“I’d like to thank Ron Dandy from the bottom of my heart for giving the horse a shot and keeping him going,” Donna said.

Undeniable Temper has won $302,841 in a career which began Aug. 31, 2013 at Gulfstream Park.

The horse had a great run in the fall and early winter of 2016, winning three times, with two seconds and a third. But this is easily the best run since then. And the first one of the three straight, now that was special.

“The family was there,” Dandy said. “They were all in the winner’s circle. It was just a good day for everybody.”

Dandy’s younger brother passes through the area once or twice a year.

“He has never been in a winner’s circle picture with me,” Dandy said.

He was in the winner’s circle on May 5 when Undeniable Temper won his second straight.

Jean Barbanti, who owns Undeniable Temper, lives in the Boston area.

“She never comes down,” Dandy said.

She came down for the third win on May 21.

“It’s just good to be around this horse because if you’re around this horse, you’re going to get lucky,” Dandy said.

Something is definitely going on here.

– By Dick Jerardi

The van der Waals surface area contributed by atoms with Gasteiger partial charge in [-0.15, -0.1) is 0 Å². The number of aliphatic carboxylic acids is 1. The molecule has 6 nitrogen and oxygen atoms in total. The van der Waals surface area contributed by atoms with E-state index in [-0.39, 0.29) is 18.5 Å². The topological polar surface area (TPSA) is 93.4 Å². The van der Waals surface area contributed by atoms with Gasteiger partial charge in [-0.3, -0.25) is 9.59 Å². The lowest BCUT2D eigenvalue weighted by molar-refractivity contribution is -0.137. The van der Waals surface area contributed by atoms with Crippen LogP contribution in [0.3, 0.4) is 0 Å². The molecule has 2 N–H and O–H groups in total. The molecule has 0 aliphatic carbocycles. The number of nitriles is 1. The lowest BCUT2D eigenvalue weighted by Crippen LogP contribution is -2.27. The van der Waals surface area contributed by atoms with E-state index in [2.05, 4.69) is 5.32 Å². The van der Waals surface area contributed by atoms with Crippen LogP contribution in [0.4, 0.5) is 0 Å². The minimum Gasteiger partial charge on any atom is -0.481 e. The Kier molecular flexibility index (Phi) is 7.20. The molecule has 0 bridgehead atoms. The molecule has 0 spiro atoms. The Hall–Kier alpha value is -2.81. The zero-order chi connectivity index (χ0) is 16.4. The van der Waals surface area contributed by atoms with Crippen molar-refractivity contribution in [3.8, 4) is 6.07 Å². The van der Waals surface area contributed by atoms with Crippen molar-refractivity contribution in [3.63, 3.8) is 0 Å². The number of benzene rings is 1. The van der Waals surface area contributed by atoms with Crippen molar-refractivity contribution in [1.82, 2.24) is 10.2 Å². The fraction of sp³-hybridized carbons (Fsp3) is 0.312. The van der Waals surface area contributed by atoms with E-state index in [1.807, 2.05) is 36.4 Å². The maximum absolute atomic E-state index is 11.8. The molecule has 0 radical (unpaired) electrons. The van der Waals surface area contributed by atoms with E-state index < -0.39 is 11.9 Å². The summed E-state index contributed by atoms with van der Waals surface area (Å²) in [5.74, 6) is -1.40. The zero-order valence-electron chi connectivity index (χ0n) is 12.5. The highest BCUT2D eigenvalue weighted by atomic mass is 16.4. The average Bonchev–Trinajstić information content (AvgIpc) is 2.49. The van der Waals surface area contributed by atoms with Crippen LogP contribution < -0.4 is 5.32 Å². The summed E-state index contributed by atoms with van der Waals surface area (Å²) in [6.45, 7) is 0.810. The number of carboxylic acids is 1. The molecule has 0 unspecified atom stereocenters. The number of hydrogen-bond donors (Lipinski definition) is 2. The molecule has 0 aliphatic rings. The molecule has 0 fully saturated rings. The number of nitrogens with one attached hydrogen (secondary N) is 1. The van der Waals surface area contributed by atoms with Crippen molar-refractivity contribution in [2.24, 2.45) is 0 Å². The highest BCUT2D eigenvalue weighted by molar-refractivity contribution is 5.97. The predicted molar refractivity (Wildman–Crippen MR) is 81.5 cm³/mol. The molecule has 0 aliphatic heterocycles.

Going Home to the Preakness

By Dick Jerardi

I grew up 15 minutes from Pimlico. I saw my first race there. It was so long ago that the grandstand was pretty much filled. My oldest brother and I sat in what we thought were empty seats, with newspapers draped over them. What we found out when two angry men returned was the newspaper left behind was the universal signal that the seat was occupied. Kind of ironic that I ended up in newspapers covering horse racing.
My first Preakness was 1973. If you watch old films of Secretariat storming through the stretch, I am one of those people running from the infield right up next to the rail, the great horse close enough to touch, but really so fast that he was by me in an instant on his way to legend.
Last Saturday was Preakness No. 144, No. 44 for me. It is my favorite Triple Crown race because, even after 34 years of working in Philadelphia, Baltimore is home, Pimlico is my hometown track and I love going back.

Pimlico has easily the best setup for the Triple Crown races, the horses in the Preakness barn a very short walk from the back of the grandstand. So many great memories of unforgettable races – Affirmed refusing to let Alydar by, hometown hero Spectacular Bid overwhelming the field, Sunday Silence and Easy Goer inseparable in the homestretch, Smarty Jones winning by what is still the biggest margin in Preakness history, Afleet Alex miraculously recovering from a near-fall and winning easily, and then the tragedy of Barbaro.